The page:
By Michael John McGarr
A landscape design survey for wildlife shouldn’t just be an exercise in measuring the site backwards and forwards, anyone with a laser level can accurately achieve this task.
The key to creating a garden design that is beneficial to wildlife is to understand the current site conditions on a deeper level.
More often than not wildlife is abundant on sites that have either been neglected or mismanaged for any length of time.
Ironically the biggest danger to existing wildlife is the potential threat of further construction and development. The onus is then on the landscape designer to cushion the effects of these changes whilst creating outdoor living spaces that add value whilst increasing wildlife amenity.
It is common to neglect the landscape survey for wildlife during site analysis and many developers are guilty of this.
There are a series of measures we can take at site analysis level which enable us to design effectively with wildlife and ecology in mind.
Perform a thorough sun survey.
Although sun surveys are common in landscape design to zone an outdoor space, careful consideration should to be made to “sun touch points” for an accurate landscape design survey for wildlife.
I am not referring to the cliche of “south facing aspect” but to the small areas of garden the sun touches throughout the day. These are the areas most likely to warm up and cool down quickly in Winter.
Although you wouldn’t want to position outdoor living spaces in such areas, they offer the most climatic diversity and can home a wider range of flora and fauna.
The sun survey below was produced using a specialist sun surveying app. https://www.sunsurveyor.com/
Survey to Design with a nurturing hand rather than a demolition ball.
During the landscape design survey for wildlife prospect to preserve rather than make wholesale changes , the effects of this approach are two fold.
The majority of existing wildlife will be homed adequately in features such as old trees and hedges – so preserve them – at all costs.
If these features are removed, they need to be replaced and this has implicated costs to the environment as well as the project budget.
In any case, I have never heard any complaints when encouraging a client to spend their money on an outdoor TV rather than a new hedge!
Survey the approach and landscape ecology, and not just the garden itself.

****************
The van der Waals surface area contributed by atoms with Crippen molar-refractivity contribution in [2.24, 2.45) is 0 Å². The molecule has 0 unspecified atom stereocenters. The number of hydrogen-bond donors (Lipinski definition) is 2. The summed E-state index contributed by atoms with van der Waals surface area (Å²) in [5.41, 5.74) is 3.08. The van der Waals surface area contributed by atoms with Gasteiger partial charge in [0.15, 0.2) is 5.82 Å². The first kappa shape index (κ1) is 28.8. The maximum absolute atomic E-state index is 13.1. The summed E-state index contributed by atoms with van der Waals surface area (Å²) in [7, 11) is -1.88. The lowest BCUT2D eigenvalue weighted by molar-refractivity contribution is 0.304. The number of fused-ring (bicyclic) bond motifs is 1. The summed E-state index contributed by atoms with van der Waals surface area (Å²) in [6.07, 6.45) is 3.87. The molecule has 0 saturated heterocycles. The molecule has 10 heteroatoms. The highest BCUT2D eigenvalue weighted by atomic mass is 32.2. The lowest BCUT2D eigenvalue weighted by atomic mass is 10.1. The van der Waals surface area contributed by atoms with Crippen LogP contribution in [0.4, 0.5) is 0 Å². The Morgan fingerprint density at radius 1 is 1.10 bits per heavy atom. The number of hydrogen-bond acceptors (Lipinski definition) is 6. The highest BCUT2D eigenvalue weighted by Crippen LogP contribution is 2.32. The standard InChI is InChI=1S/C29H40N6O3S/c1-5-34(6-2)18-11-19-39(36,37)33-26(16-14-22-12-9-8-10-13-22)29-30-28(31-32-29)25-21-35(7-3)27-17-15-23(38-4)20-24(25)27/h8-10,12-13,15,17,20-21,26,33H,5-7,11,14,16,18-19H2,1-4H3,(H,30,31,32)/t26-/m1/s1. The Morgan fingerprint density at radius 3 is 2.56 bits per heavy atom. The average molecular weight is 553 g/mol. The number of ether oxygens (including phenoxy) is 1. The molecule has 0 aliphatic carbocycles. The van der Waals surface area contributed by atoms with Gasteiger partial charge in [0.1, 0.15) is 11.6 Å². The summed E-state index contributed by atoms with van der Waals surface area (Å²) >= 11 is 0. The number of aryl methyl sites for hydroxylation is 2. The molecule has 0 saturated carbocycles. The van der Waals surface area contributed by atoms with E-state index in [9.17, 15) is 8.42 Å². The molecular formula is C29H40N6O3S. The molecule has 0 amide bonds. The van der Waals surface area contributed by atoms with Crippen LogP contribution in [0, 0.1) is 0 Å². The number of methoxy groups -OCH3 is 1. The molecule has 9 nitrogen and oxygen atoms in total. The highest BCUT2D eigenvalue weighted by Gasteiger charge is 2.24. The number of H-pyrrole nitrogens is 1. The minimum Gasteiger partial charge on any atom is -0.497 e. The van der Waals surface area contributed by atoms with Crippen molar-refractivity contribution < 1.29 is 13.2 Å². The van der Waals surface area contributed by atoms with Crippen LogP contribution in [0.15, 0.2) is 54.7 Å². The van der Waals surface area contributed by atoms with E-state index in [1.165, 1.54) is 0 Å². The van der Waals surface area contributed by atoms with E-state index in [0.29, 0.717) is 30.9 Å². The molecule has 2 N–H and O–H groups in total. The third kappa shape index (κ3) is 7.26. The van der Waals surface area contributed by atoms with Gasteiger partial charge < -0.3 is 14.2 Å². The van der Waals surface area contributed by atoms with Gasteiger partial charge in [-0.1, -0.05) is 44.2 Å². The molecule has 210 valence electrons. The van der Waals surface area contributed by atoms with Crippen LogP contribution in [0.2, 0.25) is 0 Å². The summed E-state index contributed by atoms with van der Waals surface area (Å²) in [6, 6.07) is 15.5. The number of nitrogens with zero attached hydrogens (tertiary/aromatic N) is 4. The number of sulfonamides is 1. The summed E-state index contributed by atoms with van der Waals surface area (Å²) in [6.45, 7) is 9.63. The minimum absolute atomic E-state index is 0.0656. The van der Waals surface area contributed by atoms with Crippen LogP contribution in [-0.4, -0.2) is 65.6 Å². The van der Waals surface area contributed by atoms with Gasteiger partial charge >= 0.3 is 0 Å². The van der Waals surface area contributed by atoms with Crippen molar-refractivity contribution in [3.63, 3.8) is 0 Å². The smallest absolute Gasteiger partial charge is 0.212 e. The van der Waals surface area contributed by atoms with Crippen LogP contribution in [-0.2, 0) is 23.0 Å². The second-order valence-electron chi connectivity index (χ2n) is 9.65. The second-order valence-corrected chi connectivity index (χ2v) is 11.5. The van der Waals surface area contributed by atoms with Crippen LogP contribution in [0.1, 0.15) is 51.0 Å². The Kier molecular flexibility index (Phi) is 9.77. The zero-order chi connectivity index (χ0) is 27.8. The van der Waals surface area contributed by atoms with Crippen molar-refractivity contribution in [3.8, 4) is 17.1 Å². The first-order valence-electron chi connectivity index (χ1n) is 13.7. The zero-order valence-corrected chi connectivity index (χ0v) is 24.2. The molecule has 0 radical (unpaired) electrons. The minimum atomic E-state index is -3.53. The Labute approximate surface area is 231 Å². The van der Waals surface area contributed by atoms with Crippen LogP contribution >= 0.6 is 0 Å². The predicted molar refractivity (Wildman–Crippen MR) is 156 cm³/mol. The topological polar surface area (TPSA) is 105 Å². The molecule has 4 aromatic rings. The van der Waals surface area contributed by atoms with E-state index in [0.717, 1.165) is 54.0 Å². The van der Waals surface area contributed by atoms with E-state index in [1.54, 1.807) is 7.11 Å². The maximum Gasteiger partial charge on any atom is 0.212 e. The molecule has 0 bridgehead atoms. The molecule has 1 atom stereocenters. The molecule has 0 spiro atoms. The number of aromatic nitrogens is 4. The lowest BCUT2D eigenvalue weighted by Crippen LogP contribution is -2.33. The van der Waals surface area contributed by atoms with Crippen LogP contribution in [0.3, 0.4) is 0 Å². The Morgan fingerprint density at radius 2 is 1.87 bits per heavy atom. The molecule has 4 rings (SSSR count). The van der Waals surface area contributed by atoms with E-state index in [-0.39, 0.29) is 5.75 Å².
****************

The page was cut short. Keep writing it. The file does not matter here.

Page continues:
One of the joys of working in garden design is the requirement for investigation and surveillance of local countryside.
Not just “over the garden fence” as John Brookes pioneered so delicately, but in the mud, in the fields surrounding the client’s site.
The burgeoning designer should be actively engaging with the hills and countryside within a 5 to 10 mile radius of the site to get a feel for a wider landscape ecology.
In many cases this ecology will already have been documented, and is often readily available from various sources, but who really needs an excuse to get out and study the local landscape for a few hours.
Pay particular attention to the various plant communities/ and ecologies available to study – woodland glades, waterfalls, brooks, open meadows and hedgerows. These all hold clues that can be reimagined into a client’s garden to encourage biodiversity.
Think of the potential garden as a condensed countryside.
The surrounding ecology can relate directly back to the landscape design survey for wildlife. By zoning the various areas of the garden during the survey one can accurately create condensed wildlife habitats within the proposed landscape.
Here are some examples of this technique from my notebook.
“Observed – woodland glade – Garden -Under existing tree canopy (partial shade) – PLANTS – Acer campestre, Foxglove Digtalis, Anemone nemorosa, hyacinthoides non scripta.( substitute bluebells for cultivated bulb variety)
Observed – Waterfall / brook / fallen deadwood create eddying effect – Garden – locally sourced stone/ deadwood pieces from fallen tree in construction phase – Plants – Caltha palustris, carex pendula.
Observed – Sun drenched meadow / field – Garden – Open border full sun between house paving and outdoor kitchen – Plants – Juncus effusus (lower ground), teasels on mounted/ higher areas – wildflower turf interplanted with teasels.”
Further examples of planting ideas for wildlife please read my previous article https://www.warnes-mcgarr.co.uk/2018/12/19/5-ways-to-include-wildlife-in-your-garden-design/
Most garden designers can produce a “pretty” garden picture. Great designers can convert these “pictures” into a language that can become a realisable project.
The skill of the ecologist garden designer is to gently nurture the existing site elements and ensure contractor and craftsmen are wise to existing habitats during construction.
It is also crucial that “buffer zones” between neighbouring properties are accurately plotted on any site survey material and contractors are properly alerted to these areas which are often the most biodiverse.
A landscape designer’s success should be judged on how sensitively they have linked the site with a wider ecology. An accurate landscape design survey for wildlife will produce the foundation for this success.
However unassuming, wildlife and ecology play a big part in our lives. Why not do everything in our power to allow it to flourish within the confines of our gardens?
Warnes McGarr & Co. have carved a niche in creating contemporary outdoor living spaces and gardens which are also beneficial to wildlife. We consult with developers and builders to establish best practice in enhancing landscape ecology during the design and build process and conduct thorough landscape design surveys for wildlife on behalf of our clients.